This is Torture Awareness Month, and I’ve been working to recruit congregations to hang banners saying “Torture is Wrong.” Sometimes I get the question, “Why should our congregation take a stand on this issue?”
The National Religious Campaign Against Torture has compiled a good list of resources about why people of faith are speaking out against torture. Let me add my own thoughts.
As I look at my tradition, Christianity, and its roots in Judaism, I see much of its ethical teachings as based in empathy.
We see this clearly in the Laws of Moses:
“You shall not oppress the stranger, for you know the soul of the stranger, having been strangers in the land of Egypt.” Exodus 23:9
Why not oppress? Because you know what it’s like. Even if you as a person have not experienced this, remember your history as a people and a faith. Remember what it’s like to be powerless, so that you won’t take advantage of the weak.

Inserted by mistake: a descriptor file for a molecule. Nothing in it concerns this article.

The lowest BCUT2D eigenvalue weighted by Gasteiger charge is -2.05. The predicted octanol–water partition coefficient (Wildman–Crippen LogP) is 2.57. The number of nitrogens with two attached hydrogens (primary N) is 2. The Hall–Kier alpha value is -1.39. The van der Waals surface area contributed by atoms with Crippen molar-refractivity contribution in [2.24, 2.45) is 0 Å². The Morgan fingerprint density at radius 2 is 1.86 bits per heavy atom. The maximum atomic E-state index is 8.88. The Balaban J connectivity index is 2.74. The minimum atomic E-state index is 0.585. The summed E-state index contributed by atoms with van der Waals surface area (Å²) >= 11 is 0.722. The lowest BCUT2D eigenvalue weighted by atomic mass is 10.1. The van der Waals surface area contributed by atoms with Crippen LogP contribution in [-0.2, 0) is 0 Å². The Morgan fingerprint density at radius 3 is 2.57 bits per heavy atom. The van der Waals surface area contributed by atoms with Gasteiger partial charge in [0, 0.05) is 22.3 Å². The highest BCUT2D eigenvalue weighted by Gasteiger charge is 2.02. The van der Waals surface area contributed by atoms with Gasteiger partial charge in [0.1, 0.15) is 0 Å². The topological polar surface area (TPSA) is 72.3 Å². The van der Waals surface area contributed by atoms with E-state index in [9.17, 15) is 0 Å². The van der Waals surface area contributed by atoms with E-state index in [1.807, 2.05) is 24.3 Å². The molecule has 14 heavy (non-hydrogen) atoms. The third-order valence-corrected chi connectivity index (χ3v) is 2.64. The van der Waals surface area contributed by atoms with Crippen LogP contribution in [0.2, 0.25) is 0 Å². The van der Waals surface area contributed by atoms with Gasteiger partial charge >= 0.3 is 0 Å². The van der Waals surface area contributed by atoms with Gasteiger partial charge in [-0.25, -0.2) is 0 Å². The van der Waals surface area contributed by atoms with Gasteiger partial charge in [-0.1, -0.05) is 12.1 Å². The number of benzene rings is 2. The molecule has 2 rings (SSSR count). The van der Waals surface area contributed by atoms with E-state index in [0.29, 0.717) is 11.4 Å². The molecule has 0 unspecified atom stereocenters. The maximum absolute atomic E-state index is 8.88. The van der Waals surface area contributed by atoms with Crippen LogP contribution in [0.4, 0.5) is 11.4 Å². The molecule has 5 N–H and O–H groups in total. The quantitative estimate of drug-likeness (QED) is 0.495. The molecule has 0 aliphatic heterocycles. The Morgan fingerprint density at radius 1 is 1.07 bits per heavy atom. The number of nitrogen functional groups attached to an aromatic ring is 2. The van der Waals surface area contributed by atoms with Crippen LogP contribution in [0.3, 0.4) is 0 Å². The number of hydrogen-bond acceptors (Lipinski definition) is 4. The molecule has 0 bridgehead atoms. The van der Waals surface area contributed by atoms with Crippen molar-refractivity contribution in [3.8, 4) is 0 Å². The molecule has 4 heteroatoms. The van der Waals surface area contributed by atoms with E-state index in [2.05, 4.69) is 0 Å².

Jesus continues teaching from this tradition by reminding his followers of Lev. 19:18, “Love your neighbor as yourself.” (Mark 12:31)
If you love your neighbor, you won’t torture him. That may be trite, but it is true.
Likewise, when we look at the history of our faith community, we as a people know what it is to be tortured. From the St. Stephan, the first Christian martyr, to the Jews of the Holocaust, people of faith have seen what it is to be unjustly beaten, tortured, and killed. From a Christian perspective, of course, we see this most in Jesus, who was flogged, humiliated, and nailed to a cross–certainly a form of torture.
The teaching of Exodus can be restated, “you know the soul of the tortured, having been tortured by Rome.”
And now we are in power. As people of faith in America, we are part of the world’s only remaining superpower.
We are part of the New Rome. The New Egypt. The new empire.
And it is vital that we look back to our history and our tradition that we remember that we too as a people were victims of torture, and that we choose God’s path of empathy and declare:
Torture is wrong.